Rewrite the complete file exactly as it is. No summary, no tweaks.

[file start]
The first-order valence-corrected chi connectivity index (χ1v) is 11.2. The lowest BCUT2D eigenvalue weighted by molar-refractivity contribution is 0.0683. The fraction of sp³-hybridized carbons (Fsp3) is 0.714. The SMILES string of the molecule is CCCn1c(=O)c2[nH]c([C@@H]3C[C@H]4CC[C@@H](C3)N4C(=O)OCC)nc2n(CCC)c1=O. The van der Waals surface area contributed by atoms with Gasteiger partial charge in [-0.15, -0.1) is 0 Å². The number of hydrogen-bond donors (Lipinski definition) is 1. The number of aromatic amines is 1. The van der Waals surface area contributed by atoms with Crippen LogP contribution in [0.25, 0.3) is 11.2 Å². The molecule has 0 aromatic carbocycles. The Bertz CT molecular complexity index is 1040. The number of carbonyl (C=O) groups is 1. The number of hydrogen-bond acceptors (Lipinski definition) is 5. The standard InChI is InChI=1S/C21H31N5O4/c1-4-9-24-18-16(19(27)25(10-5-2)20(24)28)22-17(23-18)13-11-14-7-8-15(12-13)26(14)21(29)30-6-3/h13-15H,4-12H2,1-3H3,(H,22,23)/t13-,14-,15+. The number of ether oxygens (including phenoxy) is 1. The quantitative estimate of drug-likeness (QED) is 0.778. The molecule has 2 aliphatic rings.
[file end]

The first-order valence-corrected chi connectivity index (χ1v) is 11.2. The lowest BCUT2D eigenvalue weighted by molar-refractivity contribution is 0.0683. The fraction of sp³-hybridized carbons (Fsp3) is 0.714. The SMILES string of the molecule is CCCn1c(=O)c2[nH]c([C@@H]3C[C@H]4CC[C@@H](C3)N4C(=O)OCC)nc2n(CCC)c1=O. The van der Waals surface area contributed by atoms with Gasteiger partial charge in [-0.15, -0.1) is 0 Å². The number of hydrogen-bond donors (Lipinski definition) is 1. The number of aromatic amines is 1. The van der Waals surface area contributed by atoms with Crippen LogP contribution in [0.25, 0.3) is 11.2 Å². The molecule has 0 aromatic carbocycles. The Bertz CT molecular complexity index is 1040. The number of carbonyl (C=O) groups is 1. The number of hydrogen-bond acceptors (Lipinski definition) is 5. The standard InChI is InChI=1S/C21H31N5O4/c1-4-9-24-18-16(19(27)25(10-5-2)20(24)28)22-17(23-18)13-11-14-7-8-15(12-13)26(14)21(29)30-6-3/h13-15H,4-12H2,1-3H3,(H,22,23)/t13-,14-,15+. The number of ether oxygens (including phenoxy) is 1. The quantitative estimate of drug-likeness (QED) is 0.778. The molecule has 2 aliphatic rings.